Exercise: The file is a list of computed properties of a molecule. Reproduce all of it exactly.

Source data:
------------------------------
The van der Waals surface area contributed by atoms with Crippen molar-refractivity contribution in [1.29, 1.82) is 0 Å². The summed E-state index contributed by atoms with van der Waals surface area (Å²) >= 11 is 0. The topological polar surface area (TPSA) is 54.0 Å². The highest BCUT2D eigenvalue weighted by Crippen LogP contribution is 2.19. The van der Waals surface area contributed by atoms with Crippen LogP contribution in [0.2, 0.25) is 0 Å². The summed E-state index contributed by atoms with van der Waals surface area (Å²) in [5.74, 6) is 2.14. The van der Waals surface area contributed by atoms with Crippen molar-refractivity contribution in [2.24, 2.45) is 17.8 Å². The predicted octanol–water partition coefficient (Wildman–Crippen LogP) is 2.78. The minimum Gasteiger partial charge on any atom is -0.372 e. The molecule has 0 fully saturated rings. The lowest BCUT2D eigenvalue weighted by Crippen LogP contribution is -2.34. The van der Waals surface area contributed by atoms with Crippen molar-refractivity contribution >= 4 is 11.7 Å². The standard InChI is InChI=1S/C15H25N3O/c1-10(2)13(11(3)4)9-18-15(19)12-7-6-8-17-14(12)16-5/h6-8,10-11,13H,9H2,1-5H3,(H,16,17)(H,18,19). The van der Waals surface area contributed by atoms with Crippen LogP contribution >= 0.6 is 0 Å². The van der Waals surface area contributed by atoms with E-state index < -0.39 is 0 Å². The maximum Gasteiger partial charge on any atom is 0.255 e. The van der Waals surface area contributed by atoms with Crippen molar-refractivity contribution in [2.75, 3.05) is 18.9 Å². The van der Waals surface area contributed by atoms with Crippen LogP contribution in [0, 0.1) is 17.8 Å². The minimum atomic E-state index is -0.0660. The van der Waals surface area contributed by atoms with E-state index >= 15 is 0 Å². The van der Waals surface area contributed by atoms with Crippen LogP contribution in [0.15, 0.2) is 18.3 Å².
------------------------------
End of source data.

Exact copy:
The van der Waals surface area contributed by atoms with Crippen molar-refractivity contribution in [1.29, 1.82) is 0 Å². The summed E-state index contributed by atoms with van der Waals surface area (Å²) >= 11 is 0. The topological polar surface area (TPSA) is 54.0 Å². The highest BCUT2D eigenvalue weighted by Crippen LogP contribution is 2.19. The van der Waals surface area contributed by atoms with Crippen LogP contribution in [0.2, 0.25) is 0 Å². The summed E-state index contributed by atoms with van der Waals surface area (Å²) in [5.74, 6) is 2.14. The van der Waals surface area contributed by atoms with Crippen molar-refractivity contribution in [2.24, 2.45) is 17.8 Å². The predicted octanol–water partition coefficient (Wildman–Crippen LogP) is 2.78. The minimum Gasteiger partial charge on any atom is -0.372 e. The molecule has 0 fully saturated rings. The lowest BCUT2D eigenvalue weighted by Crippen LogP contribution is -2.34. The van der Waals surface area contributed by atoms with Crippen molar-refractivity contribution >= 4 is 11.7 Å². The standard InChI is InChI=1S/C15H25N3O/c1-10(2)13(11(3)4)9-18-15(19)12-7-6-8-17-14(12)16-5/h6-8,10-11,13H,9H2,1-5H3,(H,16,17)(H,18,19). The van der Waals surface area contributed by atoms with Crippen LogP contribution >= 0.6 is 0 Å². The van der Waals surface area contributed by atoms with E-state index < -0.39 is 0 Å². The maximum Gasteiger partial charge on any atom is 0.255 e. The van der Waals surface area contributed by atoms with Crippen molar-refractivity contribution in [2.75, 3.05) is 18.9 Å². The van der Waals surface area contributed by atoms with Crippen LogP contribution in [0, 0.1) is 17.8 Å². The minimum atomic E-state index is -0.0660. The van der Waals surface area contributed by atoms with E-state index >= 15 is 0 Å². The van der Waals surface area contributed by atoms with Crippen LogP contribution in [0.15, 0.2) is 18.3 Å².